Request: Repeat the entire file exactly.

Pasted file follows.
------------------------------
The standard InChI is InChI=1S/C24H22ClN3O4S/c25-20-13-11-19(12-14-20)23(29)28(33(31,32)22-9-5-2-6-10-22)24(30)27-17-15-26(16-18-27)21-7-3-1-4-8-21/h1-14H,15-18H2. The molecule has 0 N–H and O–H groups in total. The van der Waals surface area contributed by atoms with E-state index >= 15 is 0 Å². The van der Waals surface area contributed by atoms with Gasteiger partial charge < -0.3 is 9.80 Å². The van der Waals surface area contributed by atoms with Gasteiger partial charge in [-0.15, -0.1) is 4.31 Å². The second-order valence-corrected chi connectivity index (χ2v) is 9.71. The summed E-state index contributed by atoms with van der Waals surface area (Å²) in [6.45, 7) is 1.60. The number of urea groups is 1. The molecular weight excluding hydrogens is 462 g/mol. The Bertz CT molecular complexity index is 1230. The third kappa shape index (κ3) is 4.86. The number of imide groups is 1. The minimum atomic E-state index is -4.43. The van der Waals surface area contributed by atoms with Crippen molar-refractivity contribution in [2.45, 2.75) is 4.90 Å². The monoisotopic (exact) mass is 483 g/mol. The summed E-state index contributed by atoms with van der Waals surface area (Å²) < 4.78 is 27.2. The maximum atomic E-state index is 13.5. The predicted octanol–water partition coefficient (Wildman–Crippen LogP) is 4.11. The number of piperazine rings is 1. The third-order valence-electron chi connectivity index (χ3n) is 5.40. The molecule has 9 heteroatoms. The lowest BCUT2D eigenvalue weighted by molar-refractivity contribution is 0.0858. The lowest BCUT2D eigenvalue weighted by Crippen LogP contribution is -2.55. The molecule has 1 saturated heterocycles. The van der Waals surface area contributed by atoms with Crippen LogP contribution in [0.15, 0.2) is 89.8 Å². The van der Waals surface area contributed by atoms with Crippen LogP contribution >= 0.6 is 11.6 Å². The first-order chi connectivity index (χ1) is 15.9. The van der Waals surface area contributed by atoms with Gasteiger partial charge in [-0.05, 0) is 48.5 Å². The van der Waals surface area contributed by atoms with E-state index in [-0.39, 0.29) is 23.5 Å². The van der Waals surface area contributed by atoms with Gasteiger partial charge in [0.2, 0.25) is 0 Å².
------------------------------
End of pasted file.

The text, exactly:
The standard InChI is InChI=1S/C24H22ClN3O4S/c25-20-13-11-19(12-14-20)23(29)28(33(31,32)22-9-5-2-6-10-22)24(30)27-17-15-26(16-18-27)21-7-3-1-4-8-21/h1-14H,15-18H2. The molecule has 0 N–H and O–H groups in total. The van der Waals surface area contributed by atoms with E-state index >= 15 is 0 Å². The van der Waals surface area contributed by atoms with Gasteiger partial charge < -0.3 is 9.80 Å². The van der Waals surface area contributed by atoms with Gasteiger partial charge in [-0.15, -0.1) is 4.31 Å². The second-order valence-corrected chi connectivity index (χ2v) is 9.71. The summed E-state index contributed by atoms with van der Waals surface area (Å²) in [6.45, 7) is 1.60. The number of urea groups is 1. The molecular weight excluding hydrogens is 462 g/mol. The Bertz CT molecular complexity index is 1230. The third kappa shape index (κ3) is 4.86. The number of imide groups is 1. The minimum atomic E-state index is -4.43. The van der Waals surface area contributed by atoms with Crippen molar-refractivity contribution in [2.45, 2.75) is 4.90 Å². The monoisotopic (exact) mass is 483 g/mol. The summed E-state index contributed by atoms with van der Waals surface area (Å²) < 4.78 is 27.2. The maximum atomic E-state index is 13.5. The predicted octanol–water partition coefficient (Wildman–Crippen LogP) is 4.11. The number of piperazine rings is 1. The third-order valence-electron chi connectivity index (χ3n) is 5.40. The molecule has 9 heteroatoms. The lowest BCUT2D eigenvalue weighted by molar-refractivity contribution is 0.0858. The lowest BCUT2D eigenvalue weighted by Crippen LogP contribution is -2.55. The molecule has 1 saturated heterocycles. The van der Waals surface area contributed by atoms with Crippen LogP contribution in [0.15, 0.2) is 89.8 Å². The van der Waals surface area contributed by atoms with Crippen LogP contribution >= 0.6 is 11.6 Å². The first-order chi connectivity index (χ1) is 15.9. The van der Waals surface area contributed by atoms with Gasteiger partial charge in [-0.05, 0) is 48.5 Å². The van der Waals surface area contributed by atoms with E-state index in [-0.39, 0.29) is 23.5 Å². The van der Waals surface area contributed by atoms with Gasteiger partial charge in [0.2, 0.25) is 0 Å².